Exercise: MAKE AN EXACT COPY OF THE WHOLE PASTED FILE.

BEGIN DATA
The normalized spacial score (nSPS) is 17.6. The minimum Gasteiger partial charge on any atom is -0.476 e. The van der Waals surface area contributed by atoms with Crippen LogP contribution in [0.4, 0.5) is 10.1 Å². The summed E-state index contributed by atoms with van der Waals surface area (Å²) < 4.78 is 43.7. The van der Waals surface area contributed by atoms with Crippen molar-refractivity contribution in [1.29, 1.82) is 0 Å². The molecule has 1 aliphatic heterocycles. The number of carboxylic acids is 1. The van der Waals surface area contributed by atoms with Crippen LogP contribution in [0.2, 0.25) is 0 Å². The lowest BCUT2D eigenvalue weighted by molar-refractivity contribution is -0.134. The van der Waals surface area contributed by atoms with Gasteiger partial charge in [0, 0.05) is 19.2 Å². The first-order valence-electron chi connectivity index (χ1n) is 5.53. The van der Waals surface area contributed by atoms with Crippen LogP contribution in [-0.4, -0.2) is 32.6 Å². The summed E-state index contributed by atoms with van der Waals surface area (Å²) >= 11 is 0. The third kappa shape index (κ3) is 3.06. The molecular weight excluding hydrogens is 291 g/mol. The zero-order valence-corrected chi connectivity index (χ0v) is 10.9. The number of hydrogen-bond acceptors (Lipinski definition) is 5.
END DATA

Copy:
The normalized spacial score (nSPS) is 17.6. The minimum Gasteiger partial charge on any atom is -0.476 e. The van der Waals surface area contributed by atoms with Crippen LogP contribution in [0.4, 0.5) is 10.1 Å². The summed E-state index contributed by atoms with van der Waals surface area (Å²) < 4.78 is 43.7. The van der Waals surface area contributed by atoms with Crippen molar-refractivity contribution in [1.29, 1.82) is 0 Å². The molecule has 1 aliphatic heterocycles. The number of carboxylic acids is 1. The van der Waals surface area contributed by atoms with Crippen LogP contribution in [0.2, 0.25) is 0 Å². The lowest BCUT2D eigenvalue weighted by molar-refractivity contribution is -0.134. The van der Waals surface area contributed by atoms with Gasteiger partial charge in [0, 0.05) is 19.2 Å². The first-order valence-electron chi connectivity index (χ1n) is 5.53. The van der Waals surface area contributed by atoms with Crippen LogP contribution in [-0.4, -0.2) is 32.6 Å². The summed E-state index contributed by atoms with van der Waals surface area (Å²) >= 11 is 0. The third kappa shape index (κ3) is 3.06. The molecular weight excluding hydrogens is 291 g/mol. The zero-order valence-corrected chi connectivity index (χ0v) is 10.9. The number of hydrogen-bond acceptors (Lipinski definition) is 5.